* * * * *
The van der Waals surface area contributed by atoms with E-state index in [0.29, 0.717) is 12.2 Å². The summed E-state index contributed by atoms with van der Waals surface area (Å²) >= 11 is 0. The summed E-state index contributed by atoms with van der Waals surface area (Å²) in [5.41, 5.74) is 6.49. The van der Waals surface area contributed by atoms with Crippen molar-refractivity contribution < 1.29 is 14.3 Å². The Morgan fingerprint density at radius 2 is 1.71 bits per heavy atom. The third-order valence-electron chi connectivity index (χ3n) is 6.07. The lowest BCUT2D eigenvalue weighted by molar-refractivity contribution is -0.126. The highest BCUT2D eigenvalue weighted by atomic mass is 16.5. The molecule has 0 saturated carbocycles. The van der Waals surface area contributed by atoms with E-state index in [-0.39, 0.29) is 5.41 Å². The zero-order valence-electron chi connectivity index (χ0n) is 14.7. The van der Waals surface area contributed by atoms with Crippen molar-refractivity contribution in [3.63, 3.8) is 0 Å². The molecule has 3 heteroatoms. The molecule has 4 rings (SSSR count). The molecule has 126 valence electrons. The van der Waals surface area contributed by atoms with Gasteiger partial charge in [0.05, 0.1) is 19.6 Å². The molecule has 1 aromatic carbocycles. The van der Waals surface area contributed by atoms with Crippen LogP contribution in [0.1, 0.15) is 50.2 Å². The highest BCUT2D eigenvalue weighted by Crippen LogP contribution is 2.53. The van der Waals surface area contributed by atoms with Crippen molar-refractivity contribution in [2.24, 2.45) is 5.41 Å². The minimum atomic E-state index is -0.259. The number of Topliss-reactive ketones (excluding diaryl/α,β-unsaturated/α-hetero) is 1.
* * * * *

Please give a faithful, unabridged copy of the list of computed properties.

The van der Waals surface area contributed by atoms with E-state index in [0.29, 0.717) is 12.2 Å². The summed E-state index contributed by atoms with van der Waals surface area (Å²) >= 11 is 0. The summed E-state index contributed by atoms with van der Waals surface area (Å²) in [5.41, 5.74) is 6.49. The van der Waals surface area contributed by atoms with Crippen molar-refractivity contribution < 1.29 is 14.3 Å². The Morgan fingerprint density at radius 2 is 1.71 bits per heavy atom. The third-order valence-electron chi connectivity index (χ3n) is 6.07. The lowest BCUT2D eigenvalue weighted by molar-refractivity contribution is -0.126. The highest BCUT2D eigenvalue weighted by atomic mass is 16.5. The molecule has 0 saturated carbocycles. The van der Waals surface area contributed by atoms with E-state index in [-0.39, 0.29) is 5.41 Å². The zero-order valence-electron chi connectivity index (χ0n) is 14.7. The van der Waals surface area contributed by atoms with Crippen molar-refractivity contribution in [3.63, 3.8) is 0 Å². The molecule has 3 heteroatoms. The molecule has 4 rings (SSSR count). The molecule has 126 valence electrons. The van der Waals surface area contributed by atoms with Gasteiger partial charge in [0.05, 0.1) is 19.6 Å². The molecule has 1 aromatic carbocycles. The van der Waals surface area contributed by atoms with Crippen LogP contribution in [0.1, 0.15) is 50.2 Å². The highest BCUT2D eigenvalue weighted by Crippen LogP contribution is 2.53. The van der Waals surface area contributed by atoms with Crippen molar-refractivity contribution in [2.24, 2.45) is 5.41 Å². The minimum atomic E-state index is -0.259. The number of Topliss-reactive ketones (excluding diaryl/α,β-unsaturated/α-hetero) is 1.